In Lebanon, Mohammed Safa, head of a prisoners' committee, accused Israel of trying to sabotage the deal by excluding Kantar. "Hezbollah cannot accept that and Israel knows it very well," Safa said.
Mohammed Fneish, a Hezbollah legislator, said the group would try to kidnap more Israelis if the deal breaks down. "If the pressure cards we have ... are not sufficient to convince the Israeli enemy's government to respect the freedom of our detainees ..., the Hezbollah command will definitely search for means to force the Israeli enemy's government to release our detainees," he told Al Manar TV.
Sunday's vote came after a charged eight-hour debate, in which three security chiefs — the heads of the army, the Mossad spy agency and the Shin Bet security service — offered conflicting opinions.
The army chief, Lt. Gen. Moshe Yaalon, was in favor, saying the price to be paid was reasonable, while the head of the Mossad, Meir Dagan, warned the exchange would boost Hezbollah's standing in the Arab world.
Sharon brushed aside the criticism, and told ministers that the ailing Tannenbaum — who reportedly was tortured and had all his teeth pulled by his captors — would die in Lebanon if the deal was rejected.
However, opponents said the price is too high. "The message that will be given by a "yes" vote is clear, that kidnapping really pays," said Uzi Landau, a Cabinet minister without portfolio. "I shall vote against."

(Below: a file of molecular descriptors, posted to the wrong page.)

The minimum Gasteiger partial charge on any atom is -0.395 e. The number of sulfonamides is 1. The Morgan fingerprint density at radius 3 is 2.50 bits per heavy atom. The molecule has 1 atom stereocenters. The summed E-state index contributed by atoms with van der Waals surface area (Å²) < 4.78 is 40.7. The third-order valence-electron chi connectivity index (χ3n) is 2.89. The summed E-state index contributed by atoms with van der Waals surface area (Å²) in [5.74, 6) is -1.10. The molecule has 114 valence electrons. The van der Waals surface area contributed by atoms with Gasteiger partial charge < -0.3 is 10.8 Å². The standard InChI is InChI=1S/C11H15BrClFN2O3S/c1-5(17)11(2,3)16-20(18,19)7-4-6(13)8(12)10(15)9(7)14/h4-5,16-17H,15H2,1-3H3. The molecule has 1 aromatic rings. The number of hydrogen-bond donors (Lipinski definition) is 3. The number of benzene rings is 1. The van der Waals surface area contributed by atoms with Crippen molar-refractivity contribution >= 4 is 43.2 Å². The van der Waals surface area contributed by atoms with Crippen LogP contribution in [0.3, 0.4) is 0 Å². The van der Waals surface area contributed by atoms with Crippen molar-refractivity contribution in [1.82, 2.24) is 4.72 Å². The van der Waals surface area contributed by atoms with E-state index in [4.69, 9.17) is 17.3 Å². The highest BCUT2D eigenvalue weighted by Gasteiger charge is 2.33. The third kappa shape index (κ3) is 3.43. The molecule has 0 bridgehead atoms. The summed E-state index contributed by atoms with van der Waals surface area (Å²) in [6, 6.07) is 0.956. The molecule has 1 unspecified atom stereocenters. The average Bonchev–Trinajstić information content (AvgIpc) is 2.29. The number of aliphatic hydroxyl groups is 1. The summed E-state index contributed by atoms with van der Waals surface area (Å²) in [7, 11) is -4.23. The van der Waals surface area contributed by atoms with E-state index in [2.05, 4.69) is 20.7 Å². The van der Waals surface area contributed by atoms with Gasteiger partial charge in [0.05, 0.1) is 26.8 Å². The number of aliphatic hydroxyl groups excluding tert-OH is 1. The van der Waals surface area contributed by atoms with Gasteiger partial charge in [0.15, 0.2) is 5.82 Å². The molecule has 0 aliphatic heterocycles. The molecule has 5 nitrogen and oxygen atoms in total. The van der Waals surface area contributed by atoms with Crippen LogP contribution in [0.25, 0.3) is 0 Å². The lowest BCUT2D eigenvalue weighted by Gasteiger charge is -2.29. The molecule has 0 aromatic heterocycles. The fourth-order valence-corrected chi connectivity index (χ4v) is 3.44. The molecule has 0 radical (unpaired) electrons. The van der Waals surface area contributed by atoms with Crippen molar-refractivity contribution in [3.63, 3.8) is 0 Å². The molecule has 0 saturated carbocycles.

Israel has carried out lopsided exchanges in the past, releasing thousands of Arab prisoners for several Israeli soldiers.
The deal does not address the fate of Arad, who has become something of an icon — in contrast to Tannenbaum who was lured abroad by Hezbollah, reportedly with a promise of a lucrative business deal to help him cover gambling debts.
Arad's family campaigned heavily against the deal, and in a final push, the airman's wife and daughter gave emotional radio interviews during morning drive time just as the Cabinet ministers were heading to the meeting.
Arad's daughter Yuval, who was 15 months old when her father was captured, told Israel Army Radio her family was giving up hope. "My mother says there is no chance (of Arad returning). Apparently the years and the disappointments have taught her not to hold out hope," she said before the vote.
A member of a government committee that recently investigated Arad's disappearance said Sunday the panel has seen documents indicating Arad is still alive and being held in Iran.
While Arad is not part of the deal, Lebanese guerrilla leader Mustafa Dirani, who captured the airman and reportedly sold him to Iran in May 1988, is to go free — along with another guerrilla leader, Abdel Karim Obeid. Dirani and Obeid were kidnapped by Israeli commandos as bargaining chips for Arad.
Sharon has said Dirani no longer has any value as a bargaining chip. But on Sunday, he said his proposal to the Cabinet would include a series of steps to be taken regarding Arad.